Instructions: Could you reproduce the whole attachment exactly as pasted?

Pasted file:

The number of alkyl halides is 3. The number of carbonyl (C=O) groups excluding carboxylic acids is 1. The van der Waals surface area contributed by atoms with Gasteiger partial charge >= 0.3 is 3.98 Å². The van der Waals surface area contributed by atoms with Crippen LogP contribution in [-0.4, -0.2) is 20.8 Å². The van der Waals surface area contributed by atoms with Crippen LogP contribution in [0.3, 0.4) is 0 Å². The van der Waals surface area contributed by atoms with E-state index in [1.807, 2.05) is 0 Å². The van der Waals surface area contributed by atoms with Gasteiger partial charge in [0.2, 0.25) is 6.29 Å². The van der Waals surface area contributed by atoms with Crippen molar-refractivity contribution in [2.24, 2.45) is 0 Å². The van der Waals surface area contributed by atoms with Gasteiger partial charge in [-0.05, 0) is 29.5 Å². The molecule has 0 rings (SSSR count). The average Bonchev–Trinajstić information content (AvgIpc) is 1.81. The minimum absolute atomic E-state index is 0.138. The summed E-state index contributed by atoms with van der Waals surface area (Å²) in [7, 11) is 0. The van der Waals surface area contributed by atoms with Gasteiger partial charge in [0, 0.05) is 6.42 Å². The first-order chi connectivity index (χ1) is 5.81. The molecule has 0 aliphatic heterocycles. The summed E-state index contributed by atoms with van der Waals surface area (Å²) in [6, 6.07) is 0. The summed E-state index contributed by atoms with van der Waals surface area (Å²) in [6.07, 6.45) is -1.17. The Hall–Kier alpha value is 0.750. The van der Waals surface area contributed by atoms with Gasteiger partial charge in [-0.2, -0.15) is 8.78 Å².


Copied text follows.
The number of alkyl halides is 3. The number of carbonyl (C=O) groups excluding carboxylic acids is 1. The van der Waals surface area contributed by atoms with Gasteiger partial charge >= 0.3 is 3.98 Å². The van der Waals surface area contributed by atoms with Crippen LogP contribution in [-0.4, -0.2) is 20.8 Å². The van der Waals surface area contributed by atoms with Crippen LogP contribution in [0.3, 0.4) is 0 Å². The van der Waals surface area contributed by atoms with E-state index in [1.807, 2.05) is 0 Å². The van der Waals surface area contributed by atoms with Gasteiger partial charge in [0.2, 0.25) is 6.29 Å². The van der Waals surface area contributed by atoms with Crippen molar-refractivity contribution in [2.24, 2.45) is 0 Å². The van der Waals surface area contributed by atoms with Gasteiger partial charge in [-0.05, 0) is 29.5 Å². The molecule has 0 rings (SSSR count). The average Bonchev–Trinajstić information content (AvgIpc) is 1.81. The minimum absolute atomic E-state index is 0.138. The summed E-state index contributed by atoms with van der Waals surface area (Å²) in [7, 11) is 0. The van der Waals surface area contributed by atoms with Gasteiger partial charge in [0, 0.05) is 6.42 Å². The first-order chi connectivity index (χ1) is 5.81. The molecule has 0 aliphatic heterocycles. The summed E-state index contributed by atoms with van der Waals surface area (Å²) in [6, 6.07) is 0. The summed E-state index contributed by atoms with van der Waals surface area (Å²) in [6.07, 6.45) is -1.17. The Hall–Kier alpha value is 0.750. The van der Waals surface area contributed by atoms with Gasteiger partial charge in [-0.2, -0.15) is 8.78 Å².